If you’ve ever had the rare pleasure of seeing the Northern Lights, you know the wonder that must have left primitive peoples believing in all manner of “other worldly” concepts.
The night Dr. Chuck and I brought our baby home from the hospital was a miracle in itself because she was born weighing only one pound. The Northern Lights, also called the Aurora Borealis, were shining bright as we drove up our long lane. We stopped and got out of the car for a short time, seeing our breaths in the cold air, and stood motionless for the first time in 4 months. Since Louisa’s stay in intensive care, we had not quieted our minds except to pass out from exhaustion and worry every night.
And that night we leaned against the car, looking at something exactly like this across the Vermont landscape:
As the northern lights sparkled in green tentacles, wave after wave above us, there was a moment when we almost collapsed in each other’s arms from the sudden realization that we had made it home, finally, with this little life still shining. Even though we are not spooky dreamers, we thought the sky was a sign of good things to come and it turned out just fine; she’s now a completely happy, healthy 17 years old.
The Northern Lights remind us of the power of possibility.
Just recently, I was flying home from Italy after a trip with some high school students, and the jet was completely dark while the stars sparked outside and most slumbered. I was thinking about the way that trip might change many of their young lives, and how it had changed mine. When I turned to gaze down at the cold North Atlantic ocean, somewhere over Greenland, this is what I saw:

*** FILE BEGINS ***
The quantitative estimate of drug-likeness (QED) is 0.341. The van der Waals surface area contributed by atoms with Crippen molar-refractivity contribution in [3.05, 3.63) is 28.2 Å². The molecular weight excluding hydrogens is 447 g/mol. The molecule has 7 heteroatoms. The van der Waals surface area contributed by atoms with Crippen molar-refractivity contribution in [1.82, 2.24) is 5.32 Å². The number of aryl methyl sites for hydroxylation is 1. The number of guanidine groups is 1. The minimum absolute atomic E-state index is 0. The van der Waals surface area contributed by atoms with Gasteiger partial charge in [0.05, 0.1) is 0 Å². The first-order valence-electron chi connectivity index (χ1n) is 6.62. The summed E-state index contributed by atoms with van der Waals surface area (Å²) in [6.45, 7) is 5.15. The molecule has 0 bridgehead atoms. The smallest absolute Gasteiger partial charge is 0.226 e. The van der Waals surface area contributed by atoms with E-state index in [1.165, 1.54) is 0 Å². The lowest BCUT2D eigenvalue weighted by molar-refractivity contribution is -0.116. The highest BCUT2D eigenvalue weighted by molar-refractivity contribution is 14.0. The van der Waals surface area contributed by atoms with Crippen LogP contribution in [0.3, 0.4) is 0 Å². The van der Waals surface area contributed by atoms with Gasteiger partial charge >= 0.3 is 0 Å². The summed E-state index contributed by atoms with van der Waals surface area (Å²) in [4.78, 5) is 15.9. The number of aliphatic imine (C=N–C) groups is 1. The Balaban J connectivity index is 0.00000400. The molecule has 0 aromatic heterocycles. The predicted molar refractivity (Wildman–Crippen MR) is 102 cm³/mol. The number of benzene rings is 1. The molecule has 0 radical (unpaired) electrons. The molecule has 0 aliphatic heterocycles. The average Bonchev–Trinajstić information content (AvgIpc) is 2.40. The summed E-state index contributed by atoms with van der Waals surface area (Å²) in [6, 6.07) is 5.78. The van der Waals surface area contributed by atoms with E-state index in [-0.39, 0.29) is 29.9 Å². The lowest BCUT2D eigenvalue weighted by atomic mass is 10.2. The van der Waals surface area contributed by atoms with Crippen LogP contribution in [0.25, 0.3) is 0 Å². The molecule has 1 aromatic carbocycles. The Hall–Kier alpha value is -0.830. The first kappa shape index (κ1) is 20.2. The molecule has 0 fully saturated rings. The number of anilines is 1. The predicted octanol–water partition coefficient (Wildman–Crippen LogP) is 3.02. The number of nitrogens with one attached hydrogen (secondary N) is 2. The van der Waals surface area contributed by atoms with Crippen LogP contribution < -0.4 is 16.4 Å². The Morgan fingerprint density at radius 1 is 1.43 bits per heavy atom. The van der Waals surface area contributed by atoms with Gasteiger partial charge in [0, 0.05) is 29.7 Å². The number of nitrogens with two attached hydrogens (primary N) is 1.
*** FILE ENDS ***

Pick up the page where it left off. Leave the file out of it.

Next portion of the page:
Beautiful! It went on, changed shape and colors for about 20 minutes. I don’t want to sound “spooky”, but I did have the sense that there was a “take away message”.
If this is your first introduction to this magic of Mother Nature’s light show, enjoy the new understanding, and if you know the experience that comes with being a part of a colorful evening sky, enjoy learning more about it!
Here’s a video to explain what’s going on to create these spectacles. Take a look…
If you’re like the EWC team, that just wasn’t enough Northern Light-magic! For more photos via National Geographic take a look on NatGeo‘s site, here.
Have a great day! Stay open, curious and hopeful!
~ Dr. Lynda
1 University of Oslo Department of Physics, “Aurora Borealis Explained.” youtube.com, July 4, 2011.
2 Clapp, David, “Aurora Pictures: Best Fall Photos of Northern Lights.” National Geographic, October 23, 2013.